How to Read an Income Statement

By Samuel Taube, Investment U Research Team

Education

Due diligence just might be the most important investing skill of them all. Without understanding how to research stocks, you might as well just try to grow your money at a roulette table instead.

A crucial part of due diligence is knowing how to read a company’s income statement. This document is loaded with useful fundamental analysis information on a stock.

Truth be told, income statements are fairly straightforward financial reports. But all of those numbers, columns and technical terms can be intimidating to a novice investor.

That’s why we’re walking you through the process of reading an income statement.

The Top Line: Sales and Revenue

For our purposes, sales and revenue are basically interchangeable. But you’ll often see one or the other because they represent different things.

“Sales” are direct transactions in which the company sells something to the public or a distributor. “Revenue” refers to any other income stream like royalties, franchisees or subscriptions.

Below is an example from an old McDonald’s (NYSE: MCD) income statement. As you can see, it has both sales and revenues.

The top line of an income statement leaves out a lot of important data. It doesn’t mention any costs or expenses, and it doesn’t tell you any per-share information.

Nonetheless, it’s the start of our calculations and is worth looking at. Many important metrics, like sales growth (aka increase/(decrease)) and price-to-sales ratio, are derived from the top line.

Operating Costs and Expenses

Next are the negative items: operating costs and expenses. These are divided into a few categories.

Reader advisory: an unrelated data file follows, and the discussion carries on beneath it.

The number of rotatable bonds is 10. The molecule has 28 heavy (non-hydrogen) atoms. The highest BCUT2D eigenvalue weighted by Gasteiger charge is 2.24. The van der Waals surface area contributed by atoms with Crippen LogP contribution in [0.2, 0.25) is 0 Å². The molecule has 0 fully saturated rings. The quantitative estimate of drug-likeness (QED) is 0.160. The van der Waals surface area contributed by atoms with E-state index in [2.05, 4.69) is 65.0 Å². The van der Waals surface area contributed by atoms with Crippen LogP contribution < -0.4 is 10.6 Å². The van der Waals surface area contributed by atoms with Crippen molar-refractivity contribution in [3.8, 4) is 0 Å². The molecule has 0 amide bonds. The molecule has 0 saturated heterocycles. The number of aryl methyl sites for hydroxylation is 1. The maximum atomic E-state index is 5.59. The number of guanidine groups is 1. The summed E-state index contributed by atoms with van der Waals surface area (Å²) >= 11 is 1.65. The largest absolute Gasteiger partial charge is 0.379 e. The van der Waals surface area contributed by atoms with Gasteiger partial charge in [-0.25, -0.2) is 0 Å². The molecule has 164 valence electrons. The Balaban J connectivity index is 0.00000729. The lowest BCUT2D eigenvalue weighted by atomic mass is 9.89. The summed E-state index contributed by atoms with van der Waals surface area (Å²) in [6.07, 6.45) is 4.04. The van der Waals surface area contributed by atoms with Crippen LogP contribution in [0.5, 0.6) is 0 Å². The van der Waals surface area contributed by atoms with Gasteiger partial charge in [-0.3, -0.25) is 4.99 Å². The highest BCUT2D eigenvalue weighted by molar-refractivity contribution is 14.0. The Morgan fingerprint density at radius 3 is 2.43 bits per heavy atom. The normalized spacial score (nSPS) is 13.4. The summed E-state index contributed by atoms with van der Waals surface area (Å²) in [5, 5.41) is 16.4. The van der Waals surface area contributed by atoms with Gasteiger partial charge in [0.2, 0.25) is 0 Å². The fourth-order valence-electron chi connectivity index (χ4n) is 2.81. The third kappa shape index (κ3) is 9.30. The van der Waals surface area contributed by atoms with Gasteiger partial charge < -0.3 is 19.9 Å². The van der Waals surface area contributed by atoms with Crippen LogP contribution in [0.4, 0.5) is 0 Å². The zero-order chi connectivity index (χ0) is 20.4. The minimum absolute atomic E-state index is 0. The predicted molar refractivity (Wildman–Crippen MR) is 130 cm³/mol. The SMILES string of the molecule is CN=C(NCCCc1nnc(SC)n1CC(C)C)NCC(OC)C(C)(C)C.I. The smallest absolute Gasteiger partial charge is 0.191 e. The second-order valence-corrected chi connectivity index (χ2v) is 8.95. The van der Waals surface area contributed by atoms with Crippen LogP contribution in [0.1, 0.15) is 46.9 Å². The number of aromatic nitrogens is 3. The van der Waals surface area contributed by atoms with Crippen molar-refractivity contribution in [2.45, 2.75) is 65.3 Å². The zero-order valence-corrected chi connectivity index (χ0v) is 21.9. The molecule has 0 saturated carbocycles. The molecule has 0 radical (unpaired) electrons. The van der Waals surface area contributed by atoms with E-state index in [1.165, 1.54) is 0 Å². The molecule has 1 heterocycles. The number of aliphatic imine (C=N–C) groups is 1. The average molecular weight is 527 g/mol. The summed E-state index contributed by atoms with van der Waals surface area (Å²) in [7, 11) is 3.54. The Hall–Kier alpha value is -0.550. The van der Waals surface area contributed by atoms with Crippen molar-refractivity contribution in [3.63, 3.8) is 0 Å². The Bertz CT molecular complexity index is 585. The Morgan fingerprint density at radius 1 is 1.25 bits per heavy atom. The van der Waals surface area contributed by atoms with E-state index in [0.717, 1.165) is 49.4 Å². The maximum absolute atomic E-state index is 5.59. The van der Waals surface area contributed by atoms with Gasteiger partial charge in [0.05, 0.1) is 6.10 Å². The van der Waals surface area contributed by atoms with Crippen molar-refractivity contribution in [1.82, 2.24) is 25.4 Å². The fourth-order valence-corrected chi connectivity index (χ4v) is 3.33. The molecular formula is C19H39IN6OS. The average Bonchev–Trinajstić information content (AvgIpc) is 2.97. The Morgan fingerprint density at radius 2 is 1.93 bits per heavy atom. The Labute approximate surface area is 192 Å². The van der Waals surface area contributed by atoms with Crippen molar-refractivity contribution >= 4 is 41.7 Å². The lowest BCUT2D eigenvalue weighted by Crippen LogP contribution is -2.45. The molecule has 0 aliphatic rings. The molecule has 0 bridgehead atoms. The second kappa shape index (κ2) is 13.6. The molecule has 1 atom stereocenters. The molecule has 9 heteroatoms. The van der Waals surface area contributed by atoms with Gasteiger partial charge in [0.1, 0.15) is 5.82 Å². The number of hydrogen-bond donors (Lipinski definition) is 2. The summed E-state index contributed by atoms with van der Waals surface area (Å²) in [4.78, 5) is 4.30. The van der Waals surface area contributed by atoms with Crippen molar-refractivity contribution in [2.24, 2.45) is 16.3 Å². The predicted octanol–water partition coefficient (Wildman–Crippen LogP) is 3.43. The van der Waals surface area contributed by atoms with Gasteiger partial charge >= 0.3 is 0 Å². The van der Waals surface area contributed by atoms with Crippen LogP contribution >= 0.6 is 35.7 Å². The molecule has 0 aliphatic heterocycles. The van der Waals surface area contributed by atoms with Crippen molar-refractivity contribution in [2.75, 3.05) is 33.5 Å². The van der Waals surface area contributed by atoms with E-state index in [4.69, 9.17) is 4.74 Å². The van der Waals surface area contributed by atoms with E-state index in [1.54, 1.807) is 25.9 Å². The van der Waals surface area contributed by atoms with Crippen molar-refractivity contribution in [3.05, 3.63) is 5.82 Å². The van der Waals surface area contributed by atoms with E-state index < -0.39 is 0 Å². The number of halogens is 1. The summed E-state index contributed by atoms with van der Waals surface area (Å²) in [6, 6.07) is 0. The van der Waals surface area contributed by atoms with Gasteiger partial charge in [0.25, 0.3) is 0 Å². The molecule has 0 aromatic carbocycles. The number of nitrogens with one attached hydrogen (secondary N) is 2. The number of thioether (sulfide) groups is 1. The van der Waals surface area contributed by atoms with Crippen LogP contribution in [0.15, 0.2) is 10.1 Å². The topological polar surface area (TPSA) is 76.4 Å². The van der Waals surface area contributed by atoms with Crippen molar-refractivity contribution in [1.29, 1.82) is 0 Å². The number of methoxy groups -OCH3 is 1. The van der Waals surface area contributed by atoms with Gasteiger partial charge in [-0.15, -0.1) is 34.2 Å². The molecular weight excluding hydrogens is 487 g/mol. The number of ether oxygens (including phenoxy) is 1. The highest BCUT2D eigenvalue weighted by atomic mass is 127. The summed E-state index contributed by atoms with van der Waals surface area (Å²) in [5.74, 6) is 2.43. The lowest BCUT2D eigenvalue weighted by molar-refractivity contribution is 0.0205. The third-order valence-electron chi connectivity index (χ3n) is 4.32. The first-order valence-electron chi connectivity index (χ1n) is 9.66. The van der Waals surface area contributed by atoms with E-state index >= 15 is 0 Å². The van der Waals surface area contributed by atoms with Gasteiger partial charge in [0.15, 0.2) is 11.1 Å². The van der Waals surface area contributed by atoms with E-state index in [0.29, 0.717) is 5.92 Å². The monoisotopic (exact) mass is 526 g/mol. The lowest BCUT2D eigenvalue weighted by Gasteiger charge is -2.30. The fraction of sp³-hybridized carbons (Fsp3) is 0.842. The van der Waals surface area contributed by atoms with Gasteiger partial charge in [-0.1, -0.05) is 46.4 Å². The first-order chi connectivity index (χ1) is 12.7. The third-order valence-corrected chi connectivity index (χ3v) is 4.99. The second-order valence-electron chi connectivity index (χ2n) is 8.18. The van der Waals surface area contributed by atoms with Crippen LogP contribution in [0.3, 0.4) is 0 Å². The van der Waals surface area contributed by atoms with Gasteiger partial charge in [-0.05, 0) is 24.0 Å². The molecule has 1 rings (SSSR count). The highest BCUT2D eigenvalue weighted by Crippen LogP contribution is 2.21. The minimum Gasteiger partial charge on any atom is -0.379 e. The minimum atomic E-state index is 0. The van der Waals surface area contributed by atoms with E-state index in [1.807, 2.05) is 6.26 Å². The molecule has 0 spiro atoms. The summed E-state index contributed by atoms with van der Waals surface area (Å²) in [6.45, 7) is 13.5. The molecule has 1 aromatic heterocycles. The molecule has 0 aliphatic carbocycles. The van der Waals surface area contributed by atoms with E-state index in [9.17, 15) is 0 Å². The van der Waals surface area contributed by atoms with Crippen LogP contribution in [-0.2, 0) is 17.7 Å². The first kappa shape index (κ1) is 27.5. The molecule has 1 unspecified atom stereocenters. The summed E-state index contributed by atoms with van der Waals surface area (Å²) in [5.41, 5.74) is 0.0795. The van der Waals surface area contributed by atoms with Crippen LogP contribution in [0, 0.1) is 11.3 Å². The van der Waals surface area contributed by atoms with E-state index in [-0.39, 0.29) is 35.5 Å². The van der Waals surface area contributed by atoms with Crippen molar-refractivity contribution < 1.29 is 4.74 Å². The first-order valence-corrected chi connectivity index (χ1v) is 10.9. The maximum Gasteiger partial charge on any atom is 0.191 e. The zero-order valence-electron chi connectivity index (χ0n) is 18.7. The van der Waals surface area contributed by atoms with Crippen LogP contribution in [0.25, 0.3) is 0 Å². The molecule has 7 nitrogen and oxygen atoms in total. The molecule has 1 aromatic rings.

“Cost of sales” (also known as “cost of goods and services,” or “COGS”) measures how much the company spends to produce whatever it sells. For manufacturers, this is generally the cost of raw materials and labor. For service businesses, it’s the cost of providing that service.


After COGS comes “selling, general and administrative expenses” (or “SG&A”). These are the expenses associated with managing the company, not with its products. SG&A includes corporate payroll, legal, accounting and other general items.

Generally, analysts assume that a company’s management has strict control over SG&A. So if it seems to be shooting upward or is equal to a substantial chunk of total revenues, then that’s a red flag for the stock.

Once again, McDonald’s provides a good example of both types of expenses.

By subtracting total operating costs and expenses from total revenues (and/or sales), we get “operating income.”

We’re getting closer to the bottom line now. But we’re not quite there yet. There are a couple more items to get through first.

Interest and Taxes

Well, they’re pretty self-explanatory items. Corporations have to put aside money to pay off their debts and tax liabilities. These are separated from other expenses. They’re charged on operating income.

If a company is ponying up a big slice of its operating income to pay interest, that could be another red flag. Check the stock’s debt-to-equity ratio to see if it’s the result of overly aggressive borrowing.

In the McDonald’s example below, we also see some unusual items. At the time of this report, the chain had just sold off a former subsidiary, Chipotle (NYSE: CMG).

These expenses are the last to be deducted before the moment we’ve all been waiting for…

The Bottom Line: Net Income and EPS

We’ve finally gotten to the good stuff. “Net income,” also known as “total earnings,” is what’s left of operating income after all the deductions.

Divide that by the outstanding share count of the company, and we get “earnings per share (EPS).”

The EPS listed in quarterly earnings reports can make or break a stock. Analysts obsess over trying to predict the numbers.

These predictions are compiled into consensus EPS forecasts. Then, when the actual numbers come out, they’re compared to the analysts’ forecasts.

A stock tends to increase in price after an earnings beat, or a report that surpassed analyst forecasts. It tends to drop in price after an earnings miss, when EPS comes up short of the predictions.

Ultimately, all you need to understand an income statement is a fifth-grade-level understanding of subtraction and division. If you’ve got that, then you’re well on your way to developing great due diligence habits.